But the measures passed by the Council may raise the ire of Republican lawmakers in the General Assembly who are already mad that the Council turned thumbs down on the city hosting the 2024 Republican National Convention.

Perhaps rubbing further salt in the wound with the GOP, the Council passed another bill on final reading on a different hot-button issue. It would significantly restrict the use of License Plate Readers (LPRs) to assist with enforcing immigration laws. By the way, Nashville does not presently have an LPR program. A pilot program has been in development for the past few months.

By the way, if you are concerned that Nashville will lose major groups and events coming to town because we said no thanks to the GOP National Convention, don’t waste any more time thinking about it. Thursday, the National Hockey League announced our city will host the League’s 2023 Entry Player Draft along with the NHL’s annual Awards Ceremony. The events will occur in the same week next June. It is the second time Nashville hosted the draft and the first time both events have been in the same city since 2006. No wonder when I talked with Mayor Cooper last week about the new domed stadium, he said, without expressing any doubts, that if we build that facility, Nashville will host a Super Bowl.

Tuesday night’s Council meeting found Mayor Cooper addressing the body to promote the city’s new projects tracker. That’s where by going online, taxpayers and council members can track the progress of $3.3 billion dollars in city projects now in the pipeline. It is technology that already seems to be attracting a lot of looks.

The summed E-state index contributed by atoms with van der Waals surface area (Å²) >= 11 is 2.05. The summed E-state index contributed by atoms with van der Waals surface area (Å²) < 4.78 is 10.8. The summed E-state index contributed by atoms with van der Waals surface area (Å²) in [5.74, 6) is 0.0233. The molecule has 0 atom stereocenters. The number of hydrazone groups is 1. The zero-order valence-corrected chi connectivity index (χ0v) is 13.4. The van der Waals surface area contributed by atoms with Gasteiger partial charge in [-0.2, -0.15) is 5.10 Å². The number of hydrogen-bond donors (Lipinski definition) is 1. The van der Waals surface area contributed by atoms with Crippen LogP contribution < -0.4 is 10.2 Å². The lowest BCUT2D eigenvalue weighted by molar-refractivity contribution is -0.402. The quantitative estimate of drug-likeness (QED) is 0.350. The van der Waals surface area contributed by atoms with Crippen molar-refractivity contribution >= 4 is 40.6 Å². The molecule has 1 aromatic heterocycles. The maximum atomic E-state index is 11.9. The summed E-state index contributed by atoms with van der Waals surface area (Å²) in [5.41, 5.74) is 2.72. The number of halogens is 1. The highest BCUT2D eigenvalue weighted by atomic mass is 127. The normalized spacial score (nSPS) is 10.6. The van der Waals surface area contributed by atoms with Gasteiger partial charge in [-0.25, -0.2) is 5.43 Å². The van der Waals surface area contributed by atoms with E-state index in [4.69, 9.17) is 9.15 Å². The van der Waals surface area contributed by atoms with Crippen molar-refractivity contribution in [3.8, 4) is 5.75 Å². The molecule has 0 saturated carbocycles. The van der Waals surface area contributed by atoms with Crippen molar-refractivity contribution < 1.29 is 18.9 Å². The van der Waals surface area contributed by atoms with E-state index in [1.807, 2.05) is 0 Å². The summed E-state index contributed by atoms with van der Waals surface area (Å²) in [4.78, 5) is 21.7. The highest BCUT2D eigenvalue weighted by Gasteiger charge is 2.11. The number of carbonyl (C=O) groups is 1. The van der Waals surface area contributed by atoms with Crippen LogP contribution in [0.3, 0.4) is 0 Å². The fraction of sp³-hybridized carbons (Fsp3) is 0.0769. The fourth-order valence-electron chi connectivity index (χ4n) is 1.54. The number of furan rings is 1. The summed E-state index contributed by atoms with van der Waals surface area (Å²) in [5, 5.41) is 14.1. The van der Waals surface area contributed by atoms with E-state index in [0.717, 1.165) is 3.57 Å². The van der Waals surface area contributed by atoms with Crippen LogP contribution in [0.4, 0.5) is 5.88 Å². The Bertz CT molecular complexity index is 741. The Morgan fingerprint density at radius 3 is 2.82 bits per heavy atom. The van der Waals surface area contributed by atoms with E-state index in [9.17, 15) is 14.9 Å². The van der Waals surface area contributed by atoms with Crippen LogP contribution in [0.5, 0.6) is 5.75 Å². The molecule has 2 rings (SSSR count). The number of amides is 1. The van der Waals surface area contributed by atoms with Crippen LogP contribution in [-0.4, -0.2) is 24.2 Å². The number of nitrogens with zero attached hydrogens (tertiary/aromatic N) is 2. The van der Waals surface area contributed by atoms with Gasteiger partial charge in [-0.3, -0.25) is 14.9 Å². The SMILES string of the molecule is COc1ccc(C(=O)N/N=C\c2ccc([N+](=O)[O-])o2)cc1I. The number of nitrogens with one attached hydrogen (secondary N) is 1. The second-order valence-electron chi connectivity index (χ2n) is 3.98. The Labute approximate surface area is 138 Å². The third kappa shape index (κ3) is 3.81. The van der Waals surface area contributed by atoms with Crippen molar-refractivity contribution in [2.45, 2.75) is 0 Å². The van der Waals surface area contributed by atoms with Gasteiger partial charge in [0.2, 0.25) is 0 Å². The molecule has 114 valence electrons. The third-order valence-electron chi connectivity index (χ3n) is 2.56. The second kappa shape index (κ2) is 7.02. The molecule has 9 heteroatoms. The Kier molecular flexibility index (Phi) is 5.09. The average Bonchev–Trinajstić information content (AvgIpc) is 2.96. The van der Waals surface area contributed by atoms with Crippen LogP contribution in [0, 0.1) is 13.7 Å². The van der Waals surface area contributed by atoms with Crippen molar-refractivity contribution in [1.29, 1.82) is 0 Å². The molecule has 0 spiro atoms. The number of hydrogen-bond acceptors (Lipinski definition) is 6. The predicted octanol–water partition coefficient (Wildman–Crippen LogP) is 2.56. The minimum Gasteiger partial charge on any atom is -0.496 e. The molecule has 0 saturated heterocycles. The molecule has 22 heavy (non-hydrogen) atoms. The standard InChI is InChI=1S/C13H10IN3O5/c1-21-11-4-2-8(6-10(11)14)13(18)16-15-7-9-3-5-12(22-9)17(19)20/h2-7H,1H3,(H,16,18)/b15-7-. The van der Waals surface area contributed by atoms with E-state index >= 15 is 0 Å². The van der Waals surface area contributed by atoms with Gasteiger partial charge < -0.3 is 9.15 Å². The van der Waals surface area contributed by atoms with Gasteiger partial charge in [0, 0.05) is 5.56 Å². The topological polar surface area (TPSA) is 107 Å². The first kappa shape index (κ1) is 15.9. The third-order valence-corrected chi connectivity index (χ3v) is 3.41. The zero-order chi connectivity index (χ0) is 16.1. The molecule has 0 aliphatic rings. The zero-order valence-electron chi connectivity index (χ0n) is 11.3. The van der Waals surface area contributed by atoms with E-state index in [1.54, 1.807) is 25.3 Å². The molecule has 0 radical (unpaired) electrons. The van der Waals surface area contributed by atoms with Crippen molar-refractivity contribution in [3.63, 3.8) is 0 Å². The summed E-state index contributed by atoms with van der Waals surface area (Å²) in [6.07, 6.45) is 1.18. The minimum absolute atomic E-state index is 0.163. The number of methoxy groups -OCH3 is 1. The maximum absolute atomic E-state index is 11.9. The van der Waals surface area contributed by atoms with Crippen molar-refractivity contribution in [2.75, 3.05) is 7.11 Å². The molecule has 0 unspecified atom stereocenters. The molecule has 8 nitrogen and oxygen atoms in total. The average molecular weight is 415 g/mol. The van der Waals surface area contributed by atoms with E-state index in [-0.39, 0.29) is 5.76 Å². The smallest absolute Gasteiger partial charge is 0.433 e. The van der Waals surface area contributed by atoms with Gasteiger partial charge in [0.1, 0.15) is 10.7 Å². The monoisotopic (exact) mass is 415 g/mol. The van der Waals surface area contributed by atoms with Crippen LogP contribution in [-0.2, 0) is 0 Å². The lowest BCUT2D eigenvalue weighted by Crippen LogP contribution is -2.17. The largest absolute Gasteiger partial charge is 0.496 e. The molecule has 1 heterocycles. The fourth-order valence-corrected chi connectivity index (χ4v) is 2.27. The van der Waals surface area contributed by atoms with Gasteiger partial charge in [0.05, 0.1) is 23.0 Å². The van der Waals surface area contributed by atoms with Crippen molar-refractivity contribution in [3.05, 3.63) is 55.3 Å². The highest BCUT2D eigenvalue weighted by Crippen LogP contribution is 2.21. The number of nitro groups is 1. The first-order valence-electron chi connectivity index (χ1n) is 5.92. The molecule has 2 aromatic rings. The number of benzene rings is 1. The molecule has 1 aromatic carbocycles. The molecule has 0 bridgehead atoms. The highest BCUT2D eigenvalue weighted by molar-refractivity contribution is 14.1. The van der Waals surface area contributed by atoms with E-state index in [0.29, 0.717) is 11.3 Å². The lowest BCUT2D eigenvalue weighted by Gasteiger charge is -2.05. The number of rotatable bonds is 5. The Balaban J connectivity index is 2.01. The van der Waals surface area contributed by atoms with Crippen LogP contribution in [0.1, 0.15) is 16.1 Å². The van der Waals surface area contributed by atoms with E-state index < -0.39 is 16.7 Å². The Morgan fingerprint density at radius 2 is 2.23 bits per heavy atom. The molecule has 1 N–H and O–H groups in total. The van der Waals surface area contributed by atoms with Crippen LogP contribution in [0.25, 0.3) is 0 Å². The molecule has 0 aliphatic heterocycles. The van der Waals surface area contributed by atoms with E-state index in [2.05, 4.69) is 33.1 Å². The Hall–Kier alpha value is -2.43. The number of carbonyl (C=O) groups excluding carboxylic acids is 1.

The mayor also received strong backing in the Council Tuesday night when it voted 27-1 to adopt the city’s new Vision Zero Action Plan that seeks to cut to zero the number of pedestrian fatalities and serious injuries in Nashville. But despite the lopsided vote, some councilmembers, including announced mayoral candidate Freddie O’Connell, expressed concern the plan isn’t strong enough especially with some of its timelines to cut deaths to zero extending to 2050. On Friday, perhaps to show some movement on Zero Action Plan, Mayor Cooper announced new city-wide regulations to protect sidewalks and bike lanes, and preserve multimodal access for all. Details on the regulations were not available before this CV column was posted.

As we approach the Metro elections being held less than a year from now, a couple of issues that have dogged the city in the past seem poised to re-emerge. Three years ago, under former Mayor David Briley, the city sought to modernize its antiquated parking meter system. But the plan got held up by complaints from a vendor who did not get the contract. John Cooper, then an At-Large council member also did not like the proposal and used it as a major issue to defeat Briley for reelection. Now Mayor John Cooper has his own parking meter modernization plan which has also been held up by the same vendor unhappy with the bidding process.

This week a city panel ruled the project can move forward towards Council approval meaning the proposal could be before the body in the weeks to come.

Another long-simmering issue, bringing NASCAR racing back to the city and the Fairgrounds Raceway may also be stirring back to life. But several questions remain.

Another mega issue the council will face this fall is, as mentioned before, the new $2.2 billion domed football stadium proposed to be built on the East Bank. Council sources tell me the first piece of legislation will be a memorandum of understanding (MOU) that could run as long as 1,000 pages. That’s a lot of details to work out for all the parties involved (Metro, the Titans, the State). And you know what can happen when the details and the devil get mixed together.